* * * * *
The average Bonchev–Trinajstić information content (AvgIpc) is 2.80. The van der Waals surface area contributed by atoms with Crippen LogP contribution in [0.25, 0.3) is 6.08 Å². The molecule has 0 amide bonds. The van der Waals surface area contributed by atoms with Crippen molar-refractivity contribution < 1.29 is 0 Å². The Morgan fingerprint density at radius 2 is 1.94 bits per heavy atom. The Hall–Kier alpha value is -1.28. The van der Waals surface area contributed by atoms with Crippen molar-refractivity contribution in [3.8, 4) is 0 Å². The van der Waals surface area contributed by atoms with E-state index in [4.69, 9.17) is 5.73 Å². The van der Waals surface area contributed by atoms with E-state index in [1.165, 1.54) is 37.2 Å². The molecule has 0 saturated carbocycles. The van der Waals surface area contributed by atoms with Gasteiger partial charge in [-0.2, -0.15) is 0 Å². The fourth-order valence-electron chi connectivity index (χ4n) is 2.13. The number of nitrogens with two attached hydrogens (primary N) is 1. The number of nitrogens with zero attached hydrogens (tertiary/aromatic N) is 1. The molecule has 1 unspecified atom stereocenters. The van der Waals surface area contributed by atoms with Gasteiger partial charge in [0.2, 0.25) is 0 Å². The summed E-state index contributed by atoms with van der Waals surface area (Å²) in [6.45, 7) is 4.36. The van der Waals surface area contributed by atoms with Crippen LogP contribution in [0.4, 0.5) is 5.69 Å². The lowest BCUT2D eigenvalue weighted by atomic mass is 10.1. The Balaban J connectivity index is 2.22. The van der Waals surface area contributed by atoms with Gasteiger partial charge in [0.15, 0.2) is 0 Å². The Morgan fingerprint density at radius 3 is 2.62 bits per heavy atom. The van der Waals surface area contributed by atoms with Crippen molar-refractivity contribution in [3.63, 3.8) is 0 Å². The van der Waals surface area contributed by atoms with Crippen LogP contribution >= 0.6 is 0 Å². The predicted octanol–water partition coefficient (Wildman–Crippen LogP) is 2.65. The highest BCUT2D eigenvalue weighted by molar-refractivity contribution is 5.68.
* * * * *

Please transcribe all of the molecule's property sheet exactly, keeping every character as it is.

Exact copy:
The average Bonchev–Trinajstić information content (AvgIpc) is 2.80. The van der Waals surface area contributed by atoms with Crippen LogP contribution in [0.25, 0.3) is 6.08 Å². The molecule has 0 amide bonds. The van der Waals surface area contributed by atoms with Crippen molar-refractivity contribution < 1.29 is 0 Å². The Morgan fingerprint density at radius 2 is 1.94 bits per heavy atom. The Hall–Kier alpha value is -1.28. The van der Waals surface area contributed by atoms with Crippen molar-refractivity contribution in [3.8, 4) is 0 Å². The van der Waals surface area contributed by atoms with E-state index in [4.69, 9.17) is 5.73 Å². The van der Waals surface area contributed by atoms with E-state index in [1.165, 1.54) is 37.2 Å². The molecule has 0 saturated carbocycles. The van der Waals surface area contributed by atoms with Gasteiger partial charge in [-0.2, -0.15) is 0 Å². The fourth-order valence-electron chi connectivity index (χ4n) is 2.13. The number of nitrogens with two attached hydrogens (primary N) is 1. The number of nitrogens with zero attached hydrogens (tertiary/aromatic N) is 1. The molecule has 1 unspecified atom stereocenters. The van der Waals surface area contributed by atoms with Gasteiger partial charge in [0.2, 0.25) is 0 Å². The summed E-state index contributed by atoms with van der Waals surface area (Å²) in [6.45, 7) is 4.36. The van der Waals surface area contributed by atoms with Crippen LogP contribution in [0.4, 0.5) is 5.69 Å². The lowest BCUT2D eigenvalue weighted by atomic mass is 10.1. The Balaban J connectivity index is 2.22. The van der Waals surface area contributed by atoms with Gasteiger partial charge in [0.15, 0.2) is 0 Å². The Morgan fingerprint density at radius 3 is 2.62 bits per heavy atom. The van der Waals surface area contributed by atoms with Crippen molar-refractivity contribution in [3.63, 3.8) is 0 Å². The van der Waals surface area contributed by atoms with Crippen LogP contribution >= 0.6 is 0 Å². The predicted octanol–water partition coefficient (Wildman–Crippen LogP) is 2.65. The highest BCUT2D eigenvalue weighted by molar-refractivity contribution is 5.68.